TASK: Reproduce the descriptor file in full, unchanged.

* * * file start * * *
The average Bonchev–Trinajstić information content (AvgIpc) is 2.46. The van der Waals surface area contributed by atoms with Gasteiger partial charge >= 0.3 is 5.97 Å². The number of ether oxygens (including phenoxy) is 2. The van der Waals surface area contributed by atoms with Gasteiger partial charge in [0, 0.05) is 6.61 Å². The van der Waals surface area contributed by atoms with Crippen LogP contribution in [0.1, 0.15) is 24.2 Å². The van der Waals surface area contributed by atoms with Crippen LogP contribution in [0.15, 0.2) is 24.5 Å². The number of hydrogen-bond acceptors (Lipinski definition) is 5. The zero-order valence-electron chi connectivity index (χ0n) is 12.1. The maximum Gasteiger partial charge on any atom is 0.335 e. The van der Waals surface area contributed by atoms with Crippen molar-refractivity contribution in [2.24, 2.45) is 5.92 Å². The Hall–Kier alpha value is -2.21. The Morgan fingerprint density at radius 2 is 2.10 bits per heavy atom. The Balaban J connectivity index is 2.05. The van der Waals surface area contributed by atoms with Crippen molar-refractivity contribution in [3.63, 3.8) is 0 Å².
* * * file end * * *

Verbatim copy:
The average Bonchev–Trinajstić information content (AvgIpc) is 2.46. The van der Waals surface area contributed by atoms with Gasteiger partial charge >= 0.3 is 5.97 Å². The number of ether oxygens (including phenoxy) is 2. The van der Waals surface area contributed by atoms with Gasteiger partial charge in [0, 0.05) is 6.61 Å². The van der Waals surface area contributed by atoms with Crippen LogP contribution in [0.1, 0.15) is 24.2 Å². The van der Waals surface area contributed by atoms with Crippen LogP contribution in [0.15, 0.2) is 24.5 Å². The number of hydrogen-bond acceptors (Lipinski definition) is 5. The zero-order valence-electron chi connectivity index (χ0n) is 12.1. The maximum Gasteiger partial charge on any atom is 0.335 e. The van der Waals surface area contributed by atoms with Crippen molar-refractivity contribution in [2.24, 2.45) is 5.92 Å². The Hall–Kier alpha value is -2.21. The Morgan fingerprint density at radius 2 is 2.10 bits per heavy atom. The Balaban J connectivity index is 2.05. The van der Waals surface area contributed by atoms with Crippen molar-refractivity contribution in [3.63, 3.8) is 0 Å².